So, I thought I would focus on my grasses for Wildflower Wednesday. Not all of them are North American natives, but many are.
|Native Chasmanthium latifolium/Northern Sea Oats|
|There are three good-size clumps right at the front of the bed that runs along the south side of my garden, as well as loads of others scattered throughout.|
|Another native grass, Panicum 'Blood Brothers' in the same bed|
|The seedheads catch the raindrops, which makes them look like they are dripping with jewels.|
|'Blood Brothers' has the reddest leaves and stems of any grass I've seen.|
|Stipa gigantea in the gravel garden on the other side of the driveway droops over a small pot with an Aloe.|
|Bamboo, technically a grass, but definitely not a North American native, also leans over the same area|
|Lots and lots of clumps of black mondo grass dotted throughout the edges of the gravel garden|
|Black mondo grass is an ideal companion for just about anything. Here it is with ornamental oregano|
|New offsets popping up amidst the hens and chicks|
|With the very wet lamb's ear, which has rather taken over the gravel garden in spots. I'm not happy with its wet cat look and its aggressive spreading, and I've started removing it.|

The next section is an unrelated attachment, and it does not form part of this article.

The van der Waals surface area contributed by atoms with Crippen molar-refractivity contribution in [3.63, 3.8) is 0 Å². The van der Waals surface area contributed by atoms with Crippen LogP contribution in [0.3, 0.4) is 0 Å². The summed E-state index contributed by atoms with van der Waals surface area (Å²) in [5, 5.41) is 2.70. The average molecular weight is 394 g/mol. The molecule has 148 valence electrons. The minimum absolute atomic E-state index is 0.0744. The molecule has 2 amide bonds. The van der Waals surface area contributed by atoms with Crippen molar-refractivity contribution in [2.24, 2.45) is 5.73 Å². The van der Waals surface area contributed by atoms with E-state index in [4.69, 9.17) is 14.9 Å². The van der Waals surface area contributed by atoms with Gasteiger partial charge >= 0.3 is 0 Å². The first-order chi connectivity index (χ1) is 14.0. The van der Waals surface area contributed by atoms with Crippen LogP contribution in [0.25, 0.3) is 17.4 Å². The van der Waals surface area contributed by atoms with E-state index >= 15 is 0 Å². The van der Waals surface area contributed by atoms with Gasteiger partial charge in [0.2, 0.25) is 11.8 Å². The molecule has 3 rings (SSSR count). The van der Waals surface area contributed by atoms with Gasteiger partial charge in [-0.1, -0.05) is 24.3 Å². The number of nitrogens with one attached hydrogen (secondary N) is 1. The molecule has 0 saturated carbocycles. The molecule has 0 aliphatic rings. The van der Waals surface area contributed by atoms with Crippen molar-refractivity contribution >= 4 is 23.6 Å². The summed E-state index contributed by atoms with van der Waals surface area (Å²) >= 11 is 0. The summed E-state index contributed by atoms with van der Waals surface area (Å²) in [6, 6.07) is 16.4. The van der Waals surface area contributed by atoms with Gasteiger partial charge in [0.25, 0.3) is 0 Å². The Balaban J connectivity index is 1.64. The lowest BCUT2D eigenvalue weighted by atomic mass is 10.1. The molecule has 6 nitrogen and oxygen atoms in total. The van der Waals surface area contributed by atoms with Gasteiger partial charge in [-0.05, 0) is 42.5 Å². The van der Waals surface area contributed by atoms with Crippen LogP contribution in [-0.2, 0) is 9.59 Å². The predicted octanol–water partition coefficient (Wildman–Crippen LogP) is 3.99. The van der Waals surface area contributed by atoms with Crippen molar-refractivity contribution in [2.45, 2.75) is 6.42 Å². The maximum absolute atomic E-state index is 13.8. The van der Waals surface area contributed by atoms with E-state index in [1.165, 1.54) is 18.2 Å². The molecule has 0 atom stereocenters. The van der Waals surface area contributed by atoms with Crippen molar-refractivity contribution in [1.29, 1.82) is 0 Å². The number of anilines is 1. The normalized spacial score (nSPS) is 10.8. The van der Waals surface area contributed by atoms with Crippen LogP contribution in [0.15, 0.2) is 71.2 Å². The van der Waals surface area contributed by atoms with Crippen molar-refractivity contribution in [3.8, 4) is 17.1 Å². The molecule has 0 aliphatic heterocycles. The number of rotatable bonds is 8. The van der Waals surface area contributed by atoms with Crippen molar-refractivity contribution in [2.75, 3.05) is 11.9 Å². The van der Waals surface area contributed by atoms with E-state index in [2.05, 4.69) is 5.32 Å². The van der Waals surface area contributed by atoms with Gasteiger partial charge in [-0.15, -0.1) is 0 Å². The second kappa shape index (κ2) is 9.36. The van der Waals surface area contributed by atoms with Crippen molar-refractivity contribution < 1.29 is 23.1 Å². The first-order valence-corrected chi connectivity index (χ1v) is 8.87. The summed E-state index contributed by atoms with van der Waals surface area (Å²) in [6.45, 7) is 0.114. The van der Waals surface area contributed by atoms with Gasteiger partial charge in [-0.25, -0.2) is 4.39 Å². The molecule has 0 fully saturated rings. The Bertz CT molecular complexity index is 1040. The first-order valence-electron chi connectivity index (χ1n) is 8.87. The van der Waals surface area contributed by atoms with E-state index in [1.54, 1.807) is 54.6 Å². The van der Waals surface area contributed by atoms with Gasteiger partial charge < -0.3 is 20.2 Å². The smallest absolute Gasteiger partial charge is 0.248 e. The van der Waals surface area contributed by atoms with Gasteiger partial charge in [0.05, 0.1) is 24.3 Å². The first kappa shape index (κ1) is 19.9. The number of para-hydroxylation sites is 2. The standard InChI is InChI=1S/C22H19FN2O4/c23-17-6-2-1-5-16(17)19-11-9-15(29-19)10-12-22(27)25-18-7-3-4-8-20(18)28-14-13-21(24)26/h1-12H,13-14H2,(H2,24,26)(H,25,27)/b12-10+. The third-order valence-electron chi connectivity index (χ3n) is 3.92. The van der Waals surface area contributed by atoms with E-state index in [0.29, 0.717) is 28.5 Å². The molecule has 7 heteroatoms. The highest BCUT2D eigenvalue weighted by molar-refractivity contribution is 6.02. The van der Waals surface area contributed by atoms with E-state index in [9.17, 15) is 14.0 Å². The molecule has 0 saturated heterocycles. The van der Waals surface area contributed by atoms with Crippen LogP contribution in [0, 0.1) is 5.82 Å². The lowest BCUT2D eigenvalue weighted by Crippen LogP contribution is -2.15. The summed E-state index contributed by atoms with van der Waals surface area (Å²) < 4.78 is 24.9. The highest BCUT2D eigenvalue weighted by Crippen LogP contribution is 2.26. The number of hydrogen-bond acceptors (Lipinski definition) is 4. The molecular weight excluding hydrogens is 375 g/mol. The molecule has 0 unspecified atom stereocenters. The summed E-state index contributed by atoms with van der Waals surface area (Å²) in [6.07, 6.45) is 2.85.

|The sharp bright orange blades of Libertia peregrinans makes a nice corona behind a blue Mexican-style sun face, mixed with more Northern sea oats.|
|I have three clumps of Sesleria autumnalis/Autumn Moor Grass, a European native|
|It's got great brown seedheads that arch over other plants in the bed.|
|Technically not really a grass, Carex elata 'Bowles Golden' works well as a companion to Heuchera|
|The eyebrow-like seedheads of Bouteloua gracilis 'Blonde Ambition,' a named variety of a native Western grass, hang over the lawn|
|The orange blades of Carex testacea work well with reblooming Spanish lavender. Many sedges are native.|
|Nasella tenuissimia/Mexican feather grass, a native of southwestern North America with companion plant Agastache|
Aren't ornamental grasses great? On this gray rainy day, they make a statement that is so very autumnal.
Check out Wildflower Wednesday on Gail Eichelberger's blog clay and limestone, and see what plants she and other bloggers are writing about today.